Department of Clinical Legal Studies
Description of the Program
The University's clinical curriculum is what many would consider a model program. To improve the quality of educational experience provided, USC has long been committed to a client-contact clinical program taught by experienced, full-time faculty and located in the Law Center. Six members of the full-time faculty devote a substantial portion of their teaching energies to in-house clinical legal education. These faculty members have an average of 15 years clinical teaching experience. The client-contact clinical courses are structured to provide students not only with an opportunity to gain skills but with an opportunity for reflection upon their performances and the lawyer's role in the legal system. To accomplish these goals, much of the teaching in clinical courses is done on a one-to-one basis. Faculty members observe or review all student work and provide detailed critiques. As a result, student demand for clinical courses is high, but enrollments must be kept low.
Clinical courses are currently offered by the Department of Clinical Legal Studies in the areas of child protection, bankruptcy, criminal practice, domestic practice, federal litigation (civil rights and employment discrimination), non-profit law, and juvenile justice. In addition to these in-house areas of study, the Judicial Internship Clinic places a limited number of students with trial and appellate court judges in the greater Columbia area. The law school also operates the Children's Law Center, which serves as a resource center in child abuse and neglect litigation. Brief descriptions of each of the clinics and the opportunities they offer students are provided on the website.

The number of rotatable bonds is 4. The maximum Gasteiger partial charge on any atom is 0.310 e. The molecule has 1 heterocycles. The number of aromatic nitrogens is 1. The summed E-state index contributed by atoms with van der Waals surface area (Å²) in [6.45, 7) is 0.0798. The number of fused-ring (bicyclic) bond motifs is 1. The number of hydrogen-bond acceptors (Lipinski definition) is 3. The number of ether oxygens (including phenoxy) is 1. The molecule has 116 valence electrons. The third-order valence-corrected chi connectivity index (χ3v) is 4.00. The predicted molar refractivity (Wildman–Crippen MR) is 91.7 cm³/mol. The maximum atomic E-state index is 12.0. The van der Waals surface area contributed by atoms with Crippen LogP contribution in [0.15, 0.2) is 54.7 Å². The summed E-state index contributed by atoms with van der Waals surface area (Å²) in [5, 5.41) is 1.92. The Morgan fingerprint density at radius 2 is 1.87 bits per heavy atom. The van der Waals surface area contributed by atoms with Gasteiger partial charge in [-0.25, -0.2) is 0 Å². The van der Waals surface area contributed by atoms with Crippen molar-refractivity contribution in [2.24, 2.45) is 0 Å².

The upper-level curriculum also offers skills training for students in a wide range of simulation courses. In addition to the traditional trial advocacy course, the law school offers a criminal trial practice course and a two-week intensive trial advocacy course. Lawyering Skills and Advocacy combines trial advocacy and instruction in interviewing, counseling, and negotiation in one three-hour course. Pretrial Practice provides students with an in-depth, semester-long, simulated experience of taking a civil case from initial client interview through the final pretrial conference and settlement. Several other professional skills courses are offered periodically in the areas of negotiation, alternative dispute resolution, legal drafting, collective bargaining and labor arbitration, and discovery. The newest addition to the professional skills curriculum is the Interviewing, Counseling, and Negotiation course. In an attempt to make skills education available to a greater percentage of the student body, this course is designed to accommodate larger student enrollment than other simulation courses.